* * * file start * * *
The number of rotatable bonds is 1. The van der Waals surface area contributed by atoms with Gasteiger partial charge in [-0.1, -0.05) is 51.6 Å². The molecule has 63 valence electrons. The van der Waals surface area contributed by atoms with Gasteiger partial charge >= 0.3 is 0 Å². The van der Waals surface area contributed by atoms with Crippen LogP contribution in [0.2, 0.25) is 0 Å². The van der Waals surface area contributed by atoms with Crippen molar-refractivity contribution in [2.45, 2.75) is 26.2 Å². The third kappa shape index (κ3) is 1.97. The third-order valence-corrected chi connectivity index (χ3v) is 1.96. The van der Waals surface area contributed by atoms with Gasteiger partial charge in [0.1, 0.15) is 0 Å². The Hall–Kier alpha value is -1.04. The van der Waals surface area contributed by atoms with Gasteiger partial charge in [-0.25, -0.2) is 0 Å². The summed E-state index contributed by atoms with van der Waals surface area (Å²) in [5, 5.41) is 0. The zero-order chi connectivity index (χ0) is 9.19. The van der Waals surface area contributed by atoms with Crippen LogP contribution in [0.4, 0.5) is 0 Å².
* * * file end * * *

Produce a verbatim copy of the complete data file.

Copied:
The number of rotatable bonds is 1. The van der Waals surface area contributed by atoms with Gasteiger partial charge in [-0.1, -0.05) is 51.6 Å². The molecule has 63 valence electrons. The van der Waals surface area contributed by atoms with Gasteiger partial charge >= 0.3 is 0 Å². The van der Waals surface area contributed by atoms with Crippen LogP contribution in [0.2, 0.25) is 0 Å². The van der Waals surface area contributed by atoms with Crippen molar-refractivity contribution in [2.45, 2.75) is 26.2 Å². The third kappa shape index (κ3) is 1.97. The third-order valence-corrected chi connectivity index (χ3v) is 1.96. The van der Waals surface area contributed by atoms with Gasteiger partial charge in [0.1, 0.15) is 0 Å². The Hall–Kier alpha value is -1.04. The van der Waals surface area contributed by atoms with Gasteiger partial charge in [-0.25, -0.2) is 0 Å². The summed E-state index contributed by atoms with van der Waals surface area (Å²) in [5, 5.41) is 0. The zero-order chi connectivity index (χ0) is 9.19. The van der Waals surface area contributed by atoms with Crippen LogP contribution in [0.4, 0.5) is 0 Å².